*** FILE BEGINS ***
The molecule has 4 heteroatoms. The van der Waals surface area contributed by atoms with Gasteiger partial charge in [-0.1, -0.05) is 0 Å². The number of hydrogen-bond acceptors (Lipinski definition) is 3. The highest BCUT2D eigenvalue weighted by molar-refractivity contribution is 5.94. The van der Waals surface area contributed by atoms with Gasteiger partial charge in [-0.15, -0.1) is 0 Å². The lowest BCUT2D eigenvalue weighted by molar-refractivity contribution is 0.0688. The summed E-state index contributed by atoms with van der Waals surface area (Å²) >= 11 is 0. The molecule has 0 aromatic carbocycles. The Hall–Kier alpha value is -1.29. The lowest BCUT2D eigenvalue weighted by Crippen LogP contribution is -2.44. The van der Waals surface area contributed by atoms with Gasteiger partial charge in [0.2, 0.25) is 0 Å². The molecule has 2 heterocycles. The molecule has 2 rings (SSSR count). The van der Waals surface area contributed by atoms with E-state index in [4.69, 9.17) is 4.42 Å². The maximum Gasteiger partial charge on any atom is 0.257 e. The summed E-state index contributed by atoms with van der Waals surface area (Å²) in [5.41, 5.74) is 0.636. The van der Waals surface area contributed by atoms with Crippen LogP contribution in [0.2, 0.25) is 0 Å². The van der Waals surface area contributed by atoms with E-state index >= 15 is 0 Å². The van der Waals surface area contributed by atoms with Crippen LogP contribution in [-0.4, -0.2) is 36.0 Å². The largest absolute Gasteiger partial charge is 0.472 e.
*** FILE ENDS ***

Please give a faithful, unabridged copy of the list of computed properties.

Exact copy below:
The molecule has 4 heteroatoms. The van der Waals surface area contributed by atoms with Gasteiger partial charge in [-0.1, -0.05) is 0 Å². The number of hydrogen-bond acceptors (Lipinski definition) is 3. The highest BCUT2D eigenvalue weighted by molar-refractivity contribution is 5.94. The van der Waals surface area contributed by atoms with Gasteiger partial charge in [-0.15, -0.1) is 0 Å². The lowest BCUT2D eigenvalue weighted by molar-refractivity contribution is 0.0688. The summed E-state index contributed by atoms with van der Waals surface area (Å²) >= 11 is 0. The molecule has 0 aromatic carbocycles. The Hall–Kier alpha value is -1.29. The lowest BCUT2D eigenvalue weighted by Crippen LogP contribution is -2.44. The van der Waals surface area contributed by atoms with Gasteiger partial charge in [0.2, 0.25) is 0 Å². The molecule has 2 heterocycles. The molecule has 2 rings (SSSR count). The van der Waals surface area contributed by atoms with E-state index in [4.69, 9.17) is 4.42 Å². The maximum Gasteiger partial charge on any atom is 0.257 e. The summed E-state index contributed by atoms with van der Waals surface area (Å²) in [5.41, 5.74) is 0.636. The van der Waals surface area contributed by atoms with Crippen LogP contribution in [0.2, 0.25) is 0 Å². The van der Waals surface area contributed by atoms with E-state index >= 15 is 0 Å². The van der Waals surface area contributed by atoms with Crippen LogP contribution in [-0.4, -0.2) is 36.0 Å². The largest absolute Gasteiger partial charge is 0.472 e.